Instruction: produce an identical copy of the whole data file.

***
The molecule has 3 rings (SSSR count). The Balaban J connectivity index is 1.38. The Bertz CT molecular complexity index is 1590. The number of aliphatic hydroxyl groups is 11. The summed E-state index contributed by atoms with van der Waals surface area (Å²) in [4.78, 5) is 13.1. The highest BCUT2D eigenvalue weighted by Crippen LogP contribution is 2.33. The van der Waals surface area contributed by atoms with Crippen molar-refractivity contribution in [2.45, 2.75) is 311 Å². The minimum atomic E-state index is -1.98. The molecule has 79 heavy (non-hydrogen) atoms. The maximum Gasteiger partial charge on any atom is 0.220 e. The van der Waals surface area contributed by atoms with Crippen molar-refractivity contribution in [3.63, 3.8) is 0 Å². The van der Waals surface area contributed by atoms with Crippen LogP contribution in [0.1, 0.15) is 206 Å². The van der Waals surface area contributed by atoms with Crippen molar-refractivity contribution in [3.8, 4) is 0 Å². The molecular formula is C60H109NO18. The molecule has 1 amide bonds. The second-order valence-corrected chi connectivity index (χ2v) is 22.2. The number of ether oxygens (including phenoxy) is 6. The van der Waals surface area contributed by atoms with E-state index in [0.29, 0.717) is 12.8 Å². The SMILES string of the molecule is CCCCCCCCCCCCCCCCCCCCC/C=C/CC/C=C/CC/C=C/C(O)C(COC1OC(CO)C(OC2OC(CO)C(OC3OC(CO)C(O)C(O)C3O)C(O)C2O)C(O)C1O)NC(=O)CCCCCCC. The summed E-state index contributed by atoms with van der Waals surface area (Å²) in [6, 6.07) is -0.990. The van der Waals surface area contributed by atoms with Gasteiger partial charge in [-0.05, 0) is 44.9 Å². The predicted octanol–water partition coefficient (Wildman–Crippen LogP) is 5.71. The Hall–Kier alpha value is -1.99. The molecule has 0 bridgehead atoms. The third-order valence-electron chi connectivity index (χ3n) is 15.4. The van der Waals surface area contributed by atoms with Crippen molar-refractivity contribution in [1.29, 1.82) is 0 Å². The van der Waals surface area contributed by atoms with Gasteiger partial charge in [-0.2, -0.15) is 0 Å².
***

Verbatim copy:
The molecule has 3 rings (SSSR count). The Balaban J connectivity index is 1.38. The Bertz CT molecular complexity index is 1590. The number of aliphatic hydroxyl groups is 11. The summed E-state index contributed by atoms with van der Waals surface area (Å²) in [4.78, 5) is 13.1. The highest BCUT2D eigenvalue weighted by Crippen LogP contribution is 2.33. The van der Waals surface area contributed by atoms with Crippen molar-refractivity contribution in [2.45, 2.75) is 311 Å². The minimum atomic E-state index is -1.98. The molecule has 79 heavy (non-hydrogen) atoms. The maximum Gasteiger partial charge on any atom is 0.220 e. The van der Waals surface area contributed by atoms with Crippen molar-refractivity contribution in [3.63, 3.8) is 0 Å². The van der Waals surface area contributed by atoms with Crippen LogP contribution in [0.1, 0.15) is 206 Å². The van der Waals surface area contributed by atoms with Crippen molar-refractivity contribution in [3.8, 4) is 0 Å². The molecular formula is C60H109NO18. The molecule has 1 amide bonds. The second-order valence-corrected chi connectivity index (χ2v) is 22.2. The number of ether oxygens (including phenoxy) is 6. The van der Waals surface area contributed by atoms with E-state index in [0.29, 0.717) is 12.8 Å². The SMILES string of the molecule is CCCCCCCCCCCCCCCCCCCCC/C=C/CC/C=C/CC/C=C/C(O)C(COC1OC(CO)C(OC2OC(CO)C(OC3OC(CO)C(O)C(O)C3O)C(O)C2O)C(O)C1O)NC(=O)CCCCCCC. The summed E-state index contributed by atoms with van der Waals surface area (Å²) in [6, 6.07) is -0.990. The van der Waals surface area contributed by atoms with Gasteiger partial charge in [-0.05, 0) is 44.9 Å². The predicted octanol–water partition coefficient (Wildman–Crippen LogP) is 5.71. The Hall–Kier alpha value is -1.99. The molecule has 0 bridgehead atoms. The third-order valence-electron chi connectivity index (χ3n) is 15.4. The van der Waals surface area contributed by atoms with Crippen molar-refractivity contribution in [1.29, 1.82) is 0 Å². The van der Waals surface area contributed by atoms with Gasteiger partial charge in [-0.2, -0.15) is 0 Å².